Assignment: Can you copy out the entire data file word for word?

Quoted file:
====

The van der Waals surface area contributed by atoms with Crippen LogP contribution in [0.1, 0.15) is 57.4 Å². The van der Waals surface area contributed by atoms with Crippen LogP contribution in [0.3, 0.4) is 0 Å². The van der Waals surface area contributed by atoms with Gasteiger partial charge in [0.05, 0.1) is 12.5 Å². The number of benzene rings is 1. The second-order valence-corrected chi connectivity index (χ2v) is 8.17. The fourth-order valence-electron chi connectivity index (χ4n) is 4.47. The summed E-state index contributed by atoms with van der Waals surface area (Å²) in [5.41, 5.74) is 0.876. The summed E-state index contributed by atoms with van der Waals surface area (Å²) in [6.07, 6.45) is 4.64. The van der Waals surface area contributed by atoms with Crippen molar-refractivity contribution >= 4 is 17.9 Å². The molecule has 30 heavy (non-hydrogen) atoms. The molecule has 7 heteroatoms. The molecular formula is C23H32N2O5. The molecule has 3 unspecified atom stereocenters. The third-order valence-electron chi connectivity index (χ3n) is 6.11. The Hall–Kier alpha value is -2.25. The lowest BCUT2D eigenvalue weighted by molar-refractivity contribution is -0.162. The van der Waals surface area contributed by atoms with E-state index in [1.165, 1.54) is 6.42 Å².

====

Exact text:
The van der Waals surface area contributed by atoms with Crippen LogP contribution in [0.1, 0.15) is 57.4 Å². The van der Waals surface area contributed by atoms with Crippen LogP contribution in [0.3, 0.4) is 0 Å². The van der Waals surface area contributed by atoms with Gasteiger partial charge in [0.05, 0.1) is 12.5 Å². The number of benzene rings is 1. The second-order valence-corrected chi connectivity index (χ2v) is 8.17. The fourth-order valence-electron chi connectivity index (χ4n) is 4.47. The summed E-state index contributed by atoms with van der Waals surface area (Å²) in [5.41, 5.74) is 0.876. The summed E-state index contributed by atoms with van der Waals surface area (Å²) in [6.07, 6.45) is 4.64. The van der Waals surface area contributed by atoms with Crippen molar-refractivity contribution >= 4 is 17.9 Å². The molecule has 30 heavy (non-hydrogen) atoms. The molecule has 7 heteroatoms. The molecular formula is C23H32N2O5. The molecule has 3 unspecified atom stereocenters. The third-order valence-electron chi connectivity index (χ3n) is 6.11. The Hall–Kier alpha value is -2.25. The lowest BCUT2D eigenvalue weighted by molar-refractivity contribution is -0.162. The van der Waals surface area contributed by atoms with E-state index in [1.165, 1.54) is 6.42 Å².